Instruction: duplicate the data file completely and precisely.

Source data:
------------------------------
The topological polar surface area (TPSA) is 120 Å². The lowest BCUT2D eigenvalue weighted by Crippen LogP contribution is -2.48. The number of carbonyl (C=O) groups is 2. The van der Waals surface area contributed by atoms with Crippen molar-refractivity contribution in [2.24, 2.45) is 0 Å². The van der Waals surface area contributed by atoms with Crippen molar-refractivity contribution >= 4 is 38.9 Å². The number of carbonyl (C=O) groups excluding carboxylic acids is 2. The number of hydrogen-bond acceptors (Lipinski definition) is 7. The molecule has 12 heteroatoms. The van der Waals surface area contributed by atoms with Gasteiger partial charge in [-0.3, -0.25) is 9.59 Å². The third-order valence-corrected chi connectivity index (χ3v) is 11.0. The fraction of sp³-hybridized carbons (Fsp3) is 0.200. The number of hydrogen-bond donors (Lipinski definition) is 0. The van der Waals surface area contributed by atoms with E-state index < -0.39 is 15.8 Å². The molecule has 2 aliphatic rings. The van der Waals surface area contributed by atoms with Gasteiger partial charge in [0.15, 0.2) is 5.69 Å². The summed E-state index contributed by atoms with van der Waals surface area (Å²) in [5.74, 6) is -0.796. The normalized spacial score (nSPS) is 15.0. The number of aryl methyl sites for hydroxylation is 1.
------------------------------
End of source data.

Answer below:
The topological polar surface area (TPSA) is 120 Å². The lowest BCUT2D eigenvalue weighted by Crippen LogP contribution is -2.48. The number of carbonyl (C=O) groups is 2. The van der Waals surface area contributed by atoms with Crippen molar-refractivity contribution in [2.24, 2.45) is 0 Å². The van der Waals surface area contributed by atoms with Crippen molar-refractivity contribution >= 4 is 38.9 Å². The number of carbonyl (C=O) groups excluding carboxylic acids is 2. The number of hydrogen-bond acceptors (Lipinski definition) is 7. The molecule has 12 heteroatoms. The van der Waals surface area contributed by atoms with Gasteiger partial charge in [-0.3, -0.25) is 9.59 Å². The third-order valence-corrected chi connectivity index (χ3v) is 11.0. The fraction of sp³-hybridized carbons (Fsp3) is 0.200. The number of hydrogen-bond donors (Lipinski definition) is 0. The van der Waals surface area contributed by atoms with E-state index < -0.39 is 15.8 Å². The molecule has 2 aliphatic rings. The van der Waals surface area contributed by atoms with Gasteiger partial charge in [0.15, 0.2) is 5.69 Å². The summed E-state index contributed by atoms with van der Waals surface area (Å²) in [5.74, 6) is -0.796. The normalized spacial score (nSPS) is 15.0. The number of aryl methyl sites for hydroxylation is 1.